By Marie Amelie Marchal
After the Museum and the cultural centers, the Art Galeries had to close their doors on March 19, 2021, considered non-essential businesses. And yet, it is still possible to escape, travel and learn thanks to open-air exhibitions in the capital. Follow the leader.
Find Louis de Funès in Bercy Village
If the cinemas have been closed for several months, Bercy Village, in partnership with the Cinémathèque de Paris and Gaumont, pays tribute to one of its most popular figures: Louis de Funes.
For those nostalgic for Gendarme of Saint Tropez, the posters of 30 of his greatest films adorn the walls of the four covered passages of Bercy Village. Of The big mop to the Adventures of Rabbi Jacob, through the Cabbage soup, find the different facets of the actor while waiting to discover the retrospective which will be devoted to him at the Cinémathèque.
The exhibition is on view until May 31, Monday to Sunday from 7 a.m. to 7 p.m., free access.
Travel to the seabed from the forecourt of Gare de Lyon
SNCF Gares et Connexions invited the photographer Alexis Rosenfeld, specializing in underwater images, exhibited his photos on the forecourt of Gare de Lyon.
With its exhibition ” 1 Ocean“, The photographer wishes to raise public awareness about the preservation of the seabed by staging the“ fragile beauty of the ocean ”. The series of photos was created in partnership with the Intergovernmental Oceanographic Commission of UNESCO.
“1 Ocean”, Place Louis-Armand, from March 4 to April 30, 2021.
Go behind the scenes of the Natural History Museum
“The art of science: the know-how of the Museum”, highlights the teams working within the museum and their expert work which they use for the benefit of the general public. This new photo exhibition can be found on the gates of the botanical school in the Jardin des Plantes.
At the border between science, art and craftsmanship, the photos illustrate the diversity of the trades practiced and cover all the sites of the Museum.
Series of photographs to be seen every day on the gates of the Jardin des École botanique du Jardin des Plantes, from 7:30 am to 6:30 pm.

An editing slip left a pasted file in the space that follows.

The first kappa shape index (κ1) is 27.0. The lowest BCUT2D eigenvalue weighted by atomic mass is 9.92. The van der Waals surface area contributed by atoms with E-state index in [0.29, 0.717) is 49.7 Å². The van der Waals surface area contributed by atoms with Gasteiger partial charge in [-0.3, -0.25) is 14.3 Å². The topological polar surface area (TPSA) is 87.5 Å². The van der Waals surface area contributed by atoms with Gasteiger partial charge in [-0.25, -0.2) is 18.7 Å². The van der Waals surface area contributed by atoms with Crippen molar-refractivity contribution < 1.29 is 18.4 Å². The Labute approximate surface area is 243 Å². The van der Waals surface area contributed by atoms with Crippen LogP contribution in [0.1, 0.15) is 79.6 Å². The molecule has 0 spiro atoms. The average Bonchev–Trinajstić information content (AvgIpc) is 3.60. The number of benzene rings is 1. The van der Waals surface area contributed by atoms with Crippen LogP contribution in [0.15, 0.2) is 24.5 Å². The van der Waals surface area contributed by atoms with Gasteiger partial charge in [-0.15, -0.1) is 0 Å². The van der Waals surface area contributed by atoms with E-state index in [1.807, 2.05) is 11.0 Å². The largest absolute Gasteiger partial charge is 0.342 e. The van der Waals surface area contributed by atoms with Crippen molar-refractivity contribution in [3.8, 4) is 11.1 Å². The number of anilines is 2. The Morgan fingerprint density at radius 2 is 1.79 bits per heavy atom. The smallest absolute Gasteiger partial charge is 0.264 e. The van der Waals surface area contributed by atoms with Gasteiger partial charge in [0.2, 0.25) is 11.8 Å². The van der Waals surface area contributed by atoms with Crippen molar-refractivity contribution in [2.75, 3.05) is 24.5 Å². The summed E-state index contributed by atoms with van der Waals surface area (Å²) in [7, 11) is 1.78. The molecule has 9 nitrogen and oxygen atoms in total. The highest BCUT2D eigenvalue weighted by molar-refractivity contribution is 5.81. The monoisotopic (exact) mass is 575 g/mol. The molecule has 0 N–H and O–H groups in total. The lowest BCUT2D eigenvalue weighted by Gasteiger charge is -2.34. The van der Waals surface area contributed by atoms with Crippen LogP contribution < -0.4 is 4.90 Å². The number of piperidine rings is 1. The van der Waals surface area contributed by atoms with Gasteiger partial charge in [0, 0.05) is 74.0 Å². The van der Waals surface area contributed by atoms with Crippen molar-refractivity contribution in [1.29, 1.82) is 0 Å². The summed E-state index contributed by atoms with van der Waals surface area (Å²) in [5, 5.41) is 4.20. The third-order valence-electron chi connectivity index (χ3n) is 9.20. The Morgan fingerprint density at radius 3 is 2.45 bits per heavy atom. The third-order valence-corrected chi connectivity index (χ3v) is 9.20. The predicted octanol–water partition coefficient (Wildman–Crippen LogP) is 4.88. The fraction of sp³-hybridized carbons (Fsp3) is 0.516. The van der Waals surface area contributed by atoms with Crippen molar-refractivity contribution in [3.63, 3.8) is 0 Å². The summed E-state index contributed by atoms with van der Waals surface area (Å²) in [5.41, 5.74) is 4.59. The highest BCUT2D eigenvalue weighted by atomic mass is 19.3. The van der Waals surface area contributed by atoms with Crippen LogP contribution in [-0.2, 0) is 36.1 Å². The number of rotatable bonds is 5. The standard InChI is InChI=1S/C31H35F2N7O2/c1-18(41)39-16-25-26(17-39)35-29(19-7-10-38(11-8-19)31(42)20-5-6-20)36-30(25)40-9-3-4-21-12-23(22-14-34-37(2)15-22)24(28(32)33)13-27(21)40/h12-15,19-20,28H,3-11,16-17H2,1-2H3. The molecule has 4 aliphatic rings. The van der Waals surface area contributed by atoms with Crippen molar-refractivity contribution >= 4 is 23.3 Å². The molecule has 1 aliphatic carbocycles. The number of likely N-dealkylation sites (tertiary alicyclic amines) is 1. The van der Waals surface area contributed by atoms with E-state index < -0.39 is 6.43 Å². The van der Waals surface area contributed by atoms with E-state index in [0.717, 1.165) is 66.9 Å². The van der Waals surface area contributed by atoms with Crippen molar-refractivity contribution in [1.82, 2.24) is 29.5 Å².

Meet the young guard in the Paris metro
Initially planned at the Cenquatre in Paris, the Circulation (s) Festival is to be discovered in 13 stations and stations of the RATP network. The festival has been working for nine years to reveal the vitality of young European creation. A springboard for artists, the event travels exceptionally through the undergrounds of Paris, exhibiting 39 photographs in 13 train stations and stations.
Travelers will be able to cross paths with Beninese voodoo deities captured by Frenchman Benjamin Schmuck or teleport into the mysterious and magical daily life of Englishman Bobby Beasley. At the bend of a corridor, they can also dive into the heart of the grandiose and dreamed landscapes of the Scandinavian duo Inka & Niclas or “take off” for an intergalactic exploration with the Italian Bianca Salvo.
Large formats can be found at the following stations: Hôtel de Ville (line 1), Châtelet (line 7), Luxembourg (RER B), Saint-Denis Porte de Paris (line 13), Gare de Lyon (line 14), La Chapelle (line 12), Saint-Michel (line 4), Madeleine (line 14), Pyramides (line 14), Les Halles (RER A and B), Bir-Hakeim (line 6), Jaurès (line 2) and Nanterre-Université (RER A) until the end of May.
Relive the uprising of La Commune in Menilmontant
While Paris commemorates the 150 years of La Commune, Raphael Meyssan, the author of the comic strip The Damned of the Municipality exhibits reproductions of some of his plates, real archive work from engravings of the time, representing Paris in the spring of 1871 during the Commune.
In all, it took eight years of work for Raphaël Meyssan to produce his 500-page work, which is his first graphic novel. The exhibition can be found on the exterior walls of the Pavillon Carré de Baudouin.
Exhibition to see at 121 rue de Ménilmontant, from March 27 to the end of June 2021.
And that’s not all, among the other works to admire in Paris are the sculptures of the street artist Hopare, place du Louvre and the Cats of the Belgian artist Philippe Geluck. Finally, for history buffs, the Shoah Memorial is organizing an exhibition on genocides in the 20th century.